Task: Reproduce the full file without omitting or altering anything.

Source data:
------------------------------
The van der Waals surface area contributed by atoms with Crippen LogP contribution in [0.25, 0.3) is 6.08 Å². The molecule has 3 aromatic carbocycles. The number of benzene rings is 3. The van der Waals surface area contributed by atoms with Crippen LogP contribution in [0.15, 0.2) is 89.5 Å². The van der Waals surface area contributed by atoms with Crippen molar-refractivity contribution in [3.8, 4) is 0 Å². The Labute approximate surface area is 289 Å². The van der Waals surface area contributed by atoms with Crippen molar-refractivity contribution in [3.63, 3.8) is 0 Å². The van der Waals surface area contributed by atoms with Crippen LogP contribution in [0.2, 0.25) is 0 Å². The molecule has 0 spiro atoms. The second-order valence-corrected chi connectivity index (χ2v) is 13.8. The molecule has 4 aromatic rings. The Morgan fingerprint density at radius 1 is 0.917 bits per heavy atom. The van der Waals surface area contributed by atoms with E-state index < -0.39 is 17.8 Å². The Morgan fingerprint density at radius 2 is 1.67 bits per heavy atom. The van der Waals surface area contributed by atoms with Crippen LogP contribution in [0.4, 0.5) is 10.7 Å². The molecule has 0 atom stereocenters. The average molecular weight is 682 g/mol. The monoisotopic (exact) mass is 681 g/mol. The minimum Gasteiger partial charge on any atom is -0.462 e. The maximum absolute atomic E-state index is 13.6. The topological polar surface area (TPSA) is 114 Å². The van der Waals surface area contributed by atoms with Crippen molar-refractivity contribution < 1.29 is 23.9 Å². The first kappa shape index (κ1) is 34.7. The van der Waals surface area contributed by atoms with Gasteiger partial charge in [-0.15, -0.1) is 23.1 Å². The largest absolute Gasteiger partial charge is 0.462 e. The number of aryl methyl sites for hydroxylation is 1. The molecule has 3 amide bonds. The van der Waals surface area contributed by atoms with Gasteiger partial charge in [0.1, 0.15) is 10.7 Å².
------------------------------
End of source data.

The van der Waals surface area contributed by atoms with Crippen LogP contribution in [0.25, 0.3) is 6.08 Å². The molecule has 3 aromatic carbocycles. The number of benzene rings is 3. The van der Waals surface area contributed by atoms with Crippen LogP contribution in [0.15, 0.2) is 89.5 Å². The van der Waals surface area contributed by atoms with Crippen molar-refractivity contribution in [3.8, 4) is 0 Å². The Labute approximate surface area is 289 Å². The van der Waals surface area contributed by atoms with Crippen molar-refractivity contribution in [3.63, 3.8) is 0 Å². The van der Waals surface area contributed by atoms with Crippen LogP contribution in [0.2, 0.25) is 0 Å². The molecule has 0 spiro atoms. The second-order valence-corrected chi connectivity index (χ2v) is 13.8. The molecule has 4 aromatic rings. The Morgan fingerprint density at radius 1 is 0.917 bits per heavy atom. The van der Waals surface area contributed by atoms with E-state index < -0.39 is 17.8 Å². The Morgan fingerprint density at radius 2 is 1.67 bits per heavy atom. The van der Waals surface area contributed by atoms with Crippen LogP contribution in [0.4, 0.5) is 10.7 Å². The molecule has 0 atom stereocenters. The average molecular weight is 682 g/mol. The monoisotopic (exact) mass is 681 g/mol. The minimum Gasteiger partial charge on any atom is -0.462 e. The maximum absolute atomic E-state index is 13.6. The topological polar surface area (TPSA) is 114 Å². The van der Waals surface area contributed by atoms with Crippen molar-refractivity contribution < 1.29 is 23.9 Å². The first kappa shape index (κ1) is 34.7. The van der Waals surface area contributed by atoms with Gasteiger partial charge in [-0.15, -0.1) is 23.1 Å². The largest absolute Gasteiger partial charge is 0.462 e. The number of aryl methyl sites for hydroxylation is 1. The molecule has 3 amide bonds. The van der Waals surface area contributed by atoms with Gasteiger partial charge in [0.1, 0.15) is 10.7 Å².